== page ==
WHEREAS, in some cases, charter schools have become a school model that is used to segregate students; and

WHEREAS, charter schools have too seldom informed the education community regarding innovative instructional strategies that accelerate academic achievement in the general population of students; and

WHEREAS, the Center for Research in Educational Outcomes (CREDO) which examined charter school data in fifteen (15) states and the District of Columbia confirmed that only 17% of the charter school students in the study outperformed their peers, while 46% performed no better and 37% performed worse; and

WHEREAS, charter schools operate more autonomously than traditional public schools in the use of funds, adherence to state laws and school policies, selection and removal of students, and the selection and removal of staff, thus creating separate and unequal conditions for success; and

WHEREAS, charter schools draw funding away from already underfunded traditional public schools; and

WHEREAS, the NAACP recognizes that at best, quality charter schools serve only a small percentage of children of color and disadvantaged students for whom the NAACP advocates relative to said population left behind in failing schools; and

WHEREAS, the NAACP recognizes the urgent need to provide quality education for all children, not only those fortunate enough to win lotteries to attend existing quality charter schools; and

WHEREAS, the NAACP is committed to finding broad based, effective solutions for immediate implementation to improve the quality of public education for all children.

THEREFORE, BE IT RESOLVED, that the NAACP will strongly advocate for immediate, overarching improvements to the existing public education system; and

BE IT FURTHER RESOLVED, that the NAACP rejects the emphasis on charter schools as the vanguard approach for the education of children, instead of focusing attention, funding, and policy advocacy on improving existing, low performing public schools and will work through local, state and federal legislative processes to ensure that all public schools are provided the necessary funding, support and autonomy necessary to educate all students; and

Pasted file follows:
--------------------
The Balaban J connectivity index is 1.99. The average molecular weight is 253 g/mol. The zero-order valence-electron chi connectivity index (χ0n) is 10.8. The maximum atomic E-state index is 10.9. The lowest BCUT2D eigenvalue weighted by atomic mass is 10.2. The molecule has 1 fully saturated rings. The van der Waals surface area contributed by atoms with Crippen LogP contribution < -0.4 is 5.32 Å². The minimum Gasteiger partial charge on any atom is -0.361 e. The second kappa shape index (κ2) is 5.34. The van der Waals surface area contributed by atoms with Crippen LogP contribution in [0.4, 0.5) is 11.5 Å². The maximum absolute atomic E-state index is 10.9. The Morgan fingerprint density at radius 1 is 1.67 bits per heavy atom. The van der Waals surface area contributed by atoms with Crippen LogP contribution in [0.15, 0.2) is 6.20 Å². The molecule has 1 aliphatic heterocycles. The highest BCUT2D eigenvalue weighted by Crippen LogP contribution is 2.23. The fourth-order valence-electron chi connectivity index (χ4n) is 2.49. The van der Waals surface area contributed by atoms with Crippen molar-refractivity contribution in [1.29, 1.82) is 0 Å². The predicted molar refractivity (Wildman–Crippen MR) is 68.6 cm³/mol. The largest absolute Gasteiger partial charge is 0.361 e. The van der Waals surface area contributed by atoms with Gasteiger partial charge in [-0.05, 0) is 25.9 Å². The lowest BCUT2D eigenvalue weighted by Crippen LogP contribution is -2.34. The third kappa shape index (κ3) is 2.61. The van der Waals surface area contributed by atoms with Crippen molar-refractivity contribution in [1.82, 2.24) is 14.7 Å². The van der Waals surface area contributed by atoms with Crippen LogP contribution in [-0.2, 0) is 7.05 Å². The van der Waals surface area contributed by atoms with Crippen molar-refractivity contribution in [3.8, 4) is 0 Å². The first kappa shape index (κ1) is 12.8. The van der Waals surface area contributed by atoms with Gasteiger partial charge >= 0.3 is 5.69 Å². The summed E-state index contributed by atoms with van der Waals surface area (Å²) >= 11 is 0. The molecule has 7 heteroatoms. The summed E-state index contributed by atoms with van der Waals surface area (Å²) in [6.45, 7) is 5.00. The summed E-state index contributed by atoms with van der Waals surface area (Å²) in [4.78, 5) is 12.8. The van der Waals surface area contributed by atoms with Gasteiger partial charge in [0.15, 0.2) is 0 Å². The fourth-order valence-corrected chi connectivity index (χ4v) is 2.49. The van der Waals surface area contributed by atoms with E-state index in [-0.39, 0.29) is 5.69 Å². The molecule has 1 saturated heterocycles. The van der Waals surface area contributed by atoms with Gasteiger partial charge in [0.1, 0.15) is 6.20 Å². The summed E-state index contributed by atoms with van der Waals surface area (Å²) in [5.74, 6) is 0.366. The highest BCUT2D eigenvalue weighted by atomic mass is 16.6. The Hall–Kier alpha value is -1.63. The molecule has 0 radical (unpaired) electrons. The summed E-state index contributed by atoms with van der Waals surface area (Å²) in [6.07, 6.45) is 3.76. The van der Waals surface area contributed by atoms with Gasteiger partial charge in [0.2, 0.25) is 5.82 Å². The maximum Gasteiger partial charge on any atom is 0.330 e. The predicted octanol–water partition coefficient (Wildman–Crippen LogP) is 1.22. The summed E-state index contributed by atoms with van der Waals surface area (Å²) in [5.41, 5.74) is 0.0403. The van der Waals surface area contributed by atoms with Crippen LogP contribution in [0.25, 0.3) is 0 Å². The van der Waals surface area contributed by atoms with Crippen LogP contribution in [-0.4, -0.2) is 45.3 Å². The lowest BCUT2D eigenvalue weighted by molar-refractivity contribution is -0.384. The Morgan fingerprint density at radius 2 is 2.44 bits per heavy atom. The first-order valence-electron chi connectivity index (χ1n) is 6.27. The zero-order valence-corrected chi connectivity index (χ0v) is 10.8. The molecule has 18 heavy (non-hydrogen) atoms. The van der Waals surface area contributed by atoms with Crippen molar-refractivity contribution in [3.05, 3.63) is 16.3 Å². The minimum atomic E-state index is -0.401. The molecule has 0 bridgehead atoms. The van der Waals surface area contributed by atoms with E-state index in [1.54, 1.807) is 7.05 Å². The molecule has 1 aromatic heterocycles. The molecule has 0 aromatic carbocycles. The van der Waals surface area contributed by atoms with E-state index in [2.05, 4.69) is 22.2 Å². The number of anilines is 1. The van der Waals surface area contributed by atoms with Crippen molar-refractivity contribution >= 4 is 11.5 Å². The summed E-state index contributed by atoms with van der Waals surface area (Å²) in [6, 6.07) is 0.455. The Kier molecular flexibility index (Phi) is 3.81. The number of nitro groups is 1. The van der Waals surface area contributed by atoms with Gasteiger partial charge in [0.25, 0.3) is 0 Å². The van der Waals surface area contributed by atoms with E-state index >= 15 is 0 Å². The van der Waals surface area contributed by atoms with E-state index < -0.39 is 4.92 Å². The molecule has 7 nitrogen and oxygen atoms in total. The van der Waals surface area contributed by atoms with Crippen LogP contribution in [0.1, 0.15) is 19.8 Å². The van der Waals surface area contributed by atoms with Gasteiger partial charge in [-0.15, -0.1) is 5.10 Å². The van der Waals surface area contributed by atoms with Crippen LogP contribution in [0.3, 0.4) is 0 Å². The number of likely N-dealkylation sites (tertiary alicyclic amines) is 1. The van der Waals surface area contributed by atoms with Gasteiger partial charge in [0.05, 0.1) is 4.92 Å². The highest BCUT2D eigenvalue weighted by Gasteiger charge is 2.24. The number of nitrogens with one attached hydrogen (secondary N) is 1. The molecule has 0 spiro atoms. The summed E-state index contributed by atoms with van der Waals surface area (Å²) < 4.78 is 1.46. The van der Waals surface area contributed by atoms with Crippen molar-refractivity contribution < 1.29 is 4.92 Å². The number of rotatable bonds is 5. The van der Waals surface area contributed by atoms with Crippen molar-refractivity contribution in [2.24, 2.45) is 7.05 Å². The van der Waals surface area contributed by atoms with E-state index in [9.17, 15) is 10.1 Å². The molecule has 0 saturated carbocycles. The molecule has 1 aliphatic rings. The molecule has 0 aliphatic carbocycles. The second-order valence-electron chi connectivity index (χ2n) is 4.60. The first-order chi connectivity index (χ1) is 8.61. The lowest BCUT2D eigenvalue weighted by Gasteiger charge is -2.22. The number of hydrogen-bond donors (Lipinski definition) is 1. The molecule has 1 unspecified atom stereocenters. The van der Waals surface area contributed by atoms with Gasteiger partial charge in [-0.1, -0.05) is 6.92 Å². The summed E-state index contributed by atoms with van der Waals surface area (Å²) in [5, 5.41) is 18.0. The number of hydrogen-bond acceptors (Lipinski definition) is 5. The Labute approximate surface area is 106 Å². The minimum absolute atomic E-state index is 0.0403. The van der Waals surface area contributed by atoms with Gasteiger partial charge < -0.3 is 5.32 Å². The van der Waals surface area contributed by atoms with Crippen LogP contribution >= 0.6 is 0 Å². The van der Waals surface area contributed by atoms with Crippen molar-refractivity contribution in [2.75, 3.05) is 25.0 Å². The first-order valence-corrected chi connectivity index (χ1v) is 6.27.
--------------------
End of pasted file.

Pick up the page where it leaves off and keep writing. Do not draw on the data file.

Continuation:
BE IT FINALLY RESOLVED, that the NAACP will urge all of its Units to work to support public schools throughout the nation to educate all children to their highest potential.

Roslyn M. Brock                               Leon Russell                                   Benjamin Todd Jealous
Chairman                                           Chairman                                        President & CEO
National Board of Directors           Committee on Resolutions

Boston.com Staff | 01.28.16 | 3:21 PM

The New England Area Conference of the NAACP and the Massachusetts Lawyers’ Committee, as well as seven Boston Public School students, announced Thursday that they have moved to intervene with a pending lawsuit that looks to lift the state cap on the number of charter schools.

A motion to intervene is filed by a party other than the plaintiffs or defendants who has a vested interest in the subject matter of the case. In this scenario, the groups are getting involved because they say charter schools divert millions of dollars from traditional public schools each year, but serve far fewer students with disabilities and who are English language learners, as well as impose harsher discipline on students of color.

“We’re not anti-charter school at the Lawyers’ Committee,” said Matthew Cregor, education project director of the lawyers’ committee for civil rights and economic justice. “But we have to wonder what would happen to students of color, english language learners, and students with disabilities who are not being served by schools if the cap was lifted. We need to hear from students who attend traditional public schools in this case.”

The plaintiffs in the case, which was filed in Suffolk Superior Court September 15, 2015, are five anonymous students who did not secure charter school seats during the school lottery. Instead, they were assigned to traditional Boston public schools that the state classified as “underperforming.” They are suing the state to lift the cap.